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Test-retest reliability of the kinarm end-point robot for assessment of sensory, motor and neurocognitive function in athletes
  1. Brian W Benson1,2,3,4,
  2. Madeline Cosh3,
  3. Cameron S Mang1,
  4. Stephen H Scott5,
  5. Chantel Debert1,6,
  6. Sean Dukelow1,2,6
  1. 1Department of Clinical Neurosciences, Cumming School of Medicine, University of Calgary, Calgary, Alberta, Canada
  2. 2Faculty of Kinesiology, University of Calgary, Calgary, Alberta, Canada
  3. 3WinSport Medicine Clinic, winter Sport Institute, Calgary, Alberta, Canada
  4. 4Canadian Sport Institute Calgary, Calgary, Alberta, Canada
  5. 5Department of Biomedical and Molecular Sciences, Queen’s University, Kingston, Ontario, Canada
  6. 6Hotchkiss Brain Institute, Calgary, Alberta, Canada


Objective To determine the reliability of the KINARM robot in assessing sensorimotor and neurocognitive function in athletes.

Design Test-retest reliability.

Setting Sport Medicine Clinic.

Participants Thirty-nine randomly selected athletes (mean age: 18±3 years) over 2011–2012 and 2014–2015 seasons.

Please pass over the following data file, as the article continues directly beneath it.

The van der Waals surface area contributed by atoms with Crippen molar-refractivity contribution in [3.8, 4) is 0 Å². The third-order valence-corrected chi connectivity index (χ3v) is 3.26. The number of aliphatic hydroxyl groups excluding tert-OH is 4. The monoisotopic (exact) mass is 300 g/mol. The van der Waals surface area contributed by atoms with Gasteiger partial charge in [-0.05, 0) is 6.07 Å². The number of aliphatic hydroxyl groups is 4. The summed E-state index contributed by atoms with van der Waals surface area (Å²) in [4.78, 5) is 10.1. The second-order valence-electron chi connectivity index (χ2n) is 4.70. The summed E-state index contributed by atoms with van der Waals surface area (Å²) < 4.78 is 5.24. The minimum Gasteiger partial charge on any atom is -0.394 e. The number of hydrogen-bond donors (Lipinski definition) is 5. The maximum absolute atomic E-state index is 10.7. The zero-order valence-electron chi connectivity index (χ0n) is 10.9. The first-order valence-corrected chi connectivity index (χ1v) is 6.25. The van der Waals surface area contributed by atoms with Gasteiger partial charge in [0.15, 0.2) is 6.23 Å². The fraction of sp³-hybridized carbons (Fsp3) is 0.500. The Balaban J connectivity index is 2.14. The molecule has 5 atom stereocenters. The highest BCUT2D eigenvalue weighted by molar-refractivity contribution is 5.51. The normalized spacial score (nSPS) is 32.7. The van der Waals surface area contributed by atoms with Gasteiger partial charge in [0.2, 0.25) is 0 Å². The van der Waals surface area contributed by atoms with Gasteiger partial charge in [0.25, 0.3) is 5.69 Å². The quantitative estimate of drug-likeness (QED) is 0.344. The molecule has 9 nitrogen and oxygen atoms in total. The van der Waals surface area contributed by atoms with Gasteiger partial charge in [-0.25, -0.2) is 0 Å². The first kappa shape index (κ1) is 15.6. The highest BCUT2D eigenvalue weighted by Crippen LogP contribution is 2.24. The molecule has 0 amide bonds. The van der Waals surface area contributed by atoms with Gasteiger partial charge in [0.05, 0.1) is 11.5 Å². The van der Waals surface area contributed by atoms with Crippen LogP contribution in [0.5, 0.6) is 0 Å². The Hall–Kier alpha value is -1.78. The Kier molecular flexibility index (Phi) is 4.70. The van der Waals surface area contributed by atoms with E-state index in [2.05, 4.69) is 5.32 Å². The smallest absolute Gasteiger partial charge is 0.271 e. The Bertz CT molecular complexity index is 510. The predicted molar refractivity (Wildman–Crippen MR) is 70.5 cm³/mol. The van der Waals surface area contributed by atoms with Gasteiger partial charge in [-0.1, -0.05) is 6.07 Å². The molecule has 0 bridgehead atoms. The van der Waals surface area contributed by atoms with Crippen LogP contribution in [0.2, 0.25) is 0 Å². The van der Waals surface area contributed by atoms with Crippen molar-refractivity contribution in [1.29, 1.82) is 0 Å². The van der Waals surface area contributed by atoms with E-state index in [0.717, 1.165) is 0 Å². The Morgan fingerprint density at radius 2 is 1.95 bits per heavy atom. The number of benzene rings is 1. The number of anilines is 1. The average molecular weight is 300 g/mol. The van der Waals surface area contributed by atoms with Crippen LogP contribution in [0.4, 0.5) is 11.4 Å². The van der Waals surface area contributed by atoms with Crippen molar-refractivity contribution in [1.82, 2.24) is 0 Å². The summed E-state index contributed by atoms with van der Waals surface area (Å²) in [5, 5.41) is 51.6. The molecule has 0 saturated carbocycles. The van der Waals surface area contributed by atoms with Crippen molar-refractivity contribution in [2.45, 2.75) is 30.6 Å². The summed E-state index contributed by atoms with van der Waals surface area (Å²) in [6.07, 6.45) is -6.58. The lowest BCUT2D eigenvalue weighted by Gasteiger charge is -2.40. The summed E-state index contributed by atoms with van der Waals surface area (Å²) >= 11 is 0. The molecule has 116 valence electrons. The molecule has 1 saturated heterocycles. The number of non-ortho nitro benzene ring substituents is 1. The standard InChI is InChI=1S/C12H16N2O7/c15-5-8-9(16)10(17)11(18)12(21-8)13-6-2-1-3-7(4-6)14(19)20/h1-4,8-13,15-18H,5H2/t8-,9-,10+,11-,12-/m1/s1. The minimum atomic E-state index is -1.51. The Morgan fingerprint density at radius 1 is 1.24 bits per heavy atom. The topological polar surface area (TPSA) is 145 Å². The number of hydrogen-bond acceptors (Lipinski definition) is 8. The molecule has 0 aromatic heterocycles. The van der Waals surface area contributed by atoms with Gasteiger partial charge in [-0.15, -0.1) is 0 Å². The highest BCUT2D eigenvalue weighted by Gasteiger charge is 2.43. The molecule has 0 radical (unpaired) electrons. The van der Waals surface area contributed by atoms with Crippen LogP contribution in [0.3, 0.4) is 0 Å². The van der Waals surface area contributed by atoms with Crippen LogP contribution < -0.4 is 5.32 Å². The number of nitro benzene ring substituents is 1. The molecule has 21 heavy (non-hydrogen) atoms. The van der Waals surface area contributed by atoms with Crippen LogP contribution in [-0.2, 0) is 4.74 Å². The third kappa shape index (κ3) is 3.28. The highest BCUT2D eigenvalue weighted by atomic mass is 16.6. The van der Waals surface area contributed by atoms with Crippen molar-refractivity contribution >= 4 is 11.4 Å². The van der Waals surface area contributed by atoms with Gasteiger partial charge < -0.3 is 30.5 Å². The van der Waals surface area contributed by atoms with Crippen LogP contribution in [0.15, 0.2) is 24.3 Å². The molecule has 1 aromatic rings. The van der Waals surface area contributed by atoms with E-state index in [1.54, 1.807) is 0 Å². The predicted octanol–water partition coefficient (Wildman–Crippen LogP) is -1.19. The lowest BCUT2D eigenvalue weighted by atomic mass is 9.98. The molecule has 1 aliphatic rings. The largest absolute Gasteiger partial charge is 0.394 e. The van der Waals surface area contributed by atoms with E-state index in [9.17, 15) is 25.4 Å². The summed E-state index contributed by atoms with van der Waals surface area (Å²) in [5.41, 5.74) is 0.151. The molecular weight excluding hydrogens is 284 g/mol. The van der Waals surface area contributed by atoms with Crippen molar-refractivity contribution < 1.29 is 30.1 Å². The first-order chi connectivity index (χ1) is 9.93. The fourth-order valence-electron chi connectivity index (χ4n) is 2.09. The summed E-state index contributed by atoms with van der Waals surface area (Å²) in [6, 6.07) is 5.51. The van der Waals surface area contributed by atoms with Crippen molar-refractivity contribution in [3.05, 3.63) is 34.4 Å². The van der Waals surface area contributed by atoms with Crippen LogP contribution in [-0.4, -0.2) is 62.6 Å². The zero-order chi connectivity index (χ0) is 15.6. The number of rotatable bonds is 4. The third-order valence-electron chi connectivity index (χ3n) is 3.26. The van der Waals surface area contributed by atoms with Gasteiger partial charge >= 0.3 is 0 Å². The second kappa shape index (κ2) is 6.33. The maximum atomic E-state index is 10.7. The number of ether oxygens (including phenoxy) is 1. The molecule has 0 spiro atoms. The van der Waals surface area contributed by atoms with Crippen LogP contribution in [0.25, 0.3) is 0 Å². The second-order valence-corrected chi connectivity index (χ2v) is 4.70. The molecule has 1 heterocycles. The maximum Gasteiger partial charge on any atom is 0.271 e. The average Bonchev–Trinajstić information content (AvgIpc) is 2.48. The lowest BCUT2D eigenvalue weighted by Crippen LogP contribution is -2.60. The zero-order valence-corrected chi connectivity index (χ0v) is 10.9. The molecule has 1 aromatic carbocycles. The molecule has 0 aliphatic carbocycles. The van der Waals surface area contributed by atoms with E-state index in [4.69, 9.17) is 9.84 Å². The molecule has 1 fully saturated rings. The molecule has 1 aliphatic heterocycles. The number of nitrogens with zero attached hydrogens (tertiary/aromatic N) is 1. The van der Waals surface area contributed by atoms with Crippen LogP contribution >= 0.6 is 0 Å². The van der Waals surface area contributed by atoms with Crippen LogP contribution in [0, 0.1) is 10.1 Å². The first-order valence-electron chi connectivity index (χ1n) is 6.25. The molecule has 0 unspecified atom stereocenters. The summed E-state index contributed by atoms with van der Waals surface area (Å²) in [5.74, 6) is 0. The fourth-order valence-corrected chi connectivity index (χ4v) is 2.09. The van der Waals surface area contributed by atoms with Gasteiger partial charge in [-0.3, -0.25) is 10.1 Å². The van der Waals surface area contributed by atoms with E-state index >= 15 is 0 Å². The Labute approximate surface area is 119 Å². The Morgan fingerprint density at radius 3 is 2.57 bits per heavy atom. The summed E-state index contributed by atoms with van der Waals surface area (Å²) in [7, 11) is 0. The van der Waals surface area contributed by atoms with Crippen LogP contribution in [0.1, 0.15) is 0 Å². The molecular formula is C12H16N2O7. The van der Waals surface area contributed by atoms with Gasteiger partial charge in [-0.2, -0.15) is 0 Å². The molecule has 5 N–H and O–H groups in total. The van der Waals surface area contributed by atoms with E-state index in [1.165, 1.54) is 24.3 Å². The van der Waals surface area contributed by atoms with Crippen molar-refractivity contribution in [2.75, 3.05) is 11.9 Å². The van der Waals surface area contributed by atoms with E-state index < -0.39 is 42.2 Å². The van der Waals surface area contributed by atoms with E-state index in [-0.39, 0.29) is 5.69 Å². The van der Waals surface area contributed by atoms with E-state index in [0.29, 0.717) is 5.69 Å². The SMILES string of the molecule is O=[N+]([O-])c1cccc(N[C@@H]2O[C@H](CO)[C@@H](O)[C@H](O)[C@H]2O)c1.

Outcome measures Sixty-three parameters from five robotic tasks (Visually Guided Reaching, Position Matching, Object Hit, Object Hit and Avoid, and Trail Making B) characterising sensorimotor and neurocognitive function. Each athlete was tested three times, with an average of 43±27 days between baseline (BL) and first retest (R1), and 306±32 days between R1 and second retest (R2). Reliability was assessed by intra-class correlation coefficients (ICCs) between BL and R1, and R1 and R2. Change in task performance between assessments was also evaluated with multivariate analysis of variance (MANOVA) and post-hoc comparisons within specific task parameters.

Main results ICCs ranged from −0.03 to 0.94 and −0.52 to 0.93 for BL to R1 and R1 to R2, respectively. ICCs were moderate to high (≥0.5) for 46 of 63 parameters (68%) from BL to R1, and 48 of 63 parameters (76%) from R1 to R2. MANOVAs and post-hoc comparisons indicated improvements in performance on 12/63 parameters (19%) between BL and R1, and changes in performance on 11/63 parameters (17%) between BL and R2. No significant changes were revealed in parameter performance between R1 and R2 sessions.

Conclusions Overall, results suggest moderate to good test-retest reliability for the majority of KINARM robot task parameters in measuring baseline sensorimotor and neurocognitive function in athletes.

Competing interests Brian W Benson In the future may receive a small royalty from BKIN Technologies Ltd. in consideration for assisting with development and validation of the KINARM end-point robotic device for use in acute sport concussion assessment and management.


Stephen H Scott Co-founder and CSO of BKIN Technologies that commercialises the KINARM robot.

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